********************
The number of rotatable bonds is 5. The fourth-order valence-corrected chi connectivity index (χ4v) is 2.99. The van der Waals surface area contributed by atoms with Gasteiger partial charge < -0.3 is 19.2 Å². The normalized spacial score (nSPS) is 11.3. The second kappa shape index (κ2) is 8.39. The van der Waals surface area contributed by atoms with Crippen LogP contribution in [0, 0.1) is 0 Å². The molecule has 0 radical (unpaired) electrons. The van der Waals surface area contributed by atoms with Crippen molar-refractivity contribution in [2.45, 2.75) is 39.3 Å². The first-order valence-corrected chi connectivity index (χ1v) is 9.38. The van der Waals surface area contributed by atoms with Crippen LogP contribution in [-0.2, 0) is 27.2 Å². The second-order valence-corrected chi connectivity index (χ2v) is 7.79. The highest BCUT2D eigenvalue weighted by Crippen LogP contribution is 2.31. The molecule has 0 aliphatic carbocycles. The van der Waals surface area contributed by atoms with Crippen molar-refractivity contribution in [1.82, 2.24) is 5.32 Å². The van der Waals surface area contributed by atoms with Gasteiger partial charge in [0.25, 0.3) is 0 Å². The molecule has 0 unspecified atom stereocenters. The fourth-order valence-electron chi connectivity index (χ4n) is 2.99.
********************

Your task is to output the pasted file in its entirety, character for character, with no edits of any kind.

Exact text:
The number of rotatable bonds is 5. The fourth-order valence-corrected chi connectivity index (χ4v) is 2.99. The van der Waals surface area contributed by atoms with Gasteiger partial charge < -0.3 is 19.2 Å². The normalized spacial score (nSPS) is 11.3. The second kappa shape index (κ2) is 8.39. The van der Waals surface area contributed by atoms with Crippen LogP contribution in [0, 0.1) is 0 Å². The molecule has 0 radical (unpaired) electrons. The van der Waals surface area contributed by atoms with Crippen molar-refractivity contribution in [2.45, 2.75) is 39.3 Å². The first-order valence-corrected chi connectivity index (χ1v) is 9.38. The van der Waals surface area contributed by atoms with Crippen LogP contribution in [-0.2, 0) is 27.2 Å². The second-order valence-corrected chi connectivity index (χ2v) is 7.79. The highest BCUT2D eigenvalue weighted by Crippen LogP contribution is 2.31. The molecule has 0 aliphatic carbocycles. The van der Waals surface area contributed by atoms with Crippen molar-refractivity contribution in [1.82, 2.24) is 5.32 Å². The van der Waals surface area contributed by atoms with Gasteiger partial charge in [0.25, 0.3) is 0 Å². The molecule has 0 unspecified atom stereocenters. The fourth-order valence-electron chi connectivity index (χ4n) is 2.99.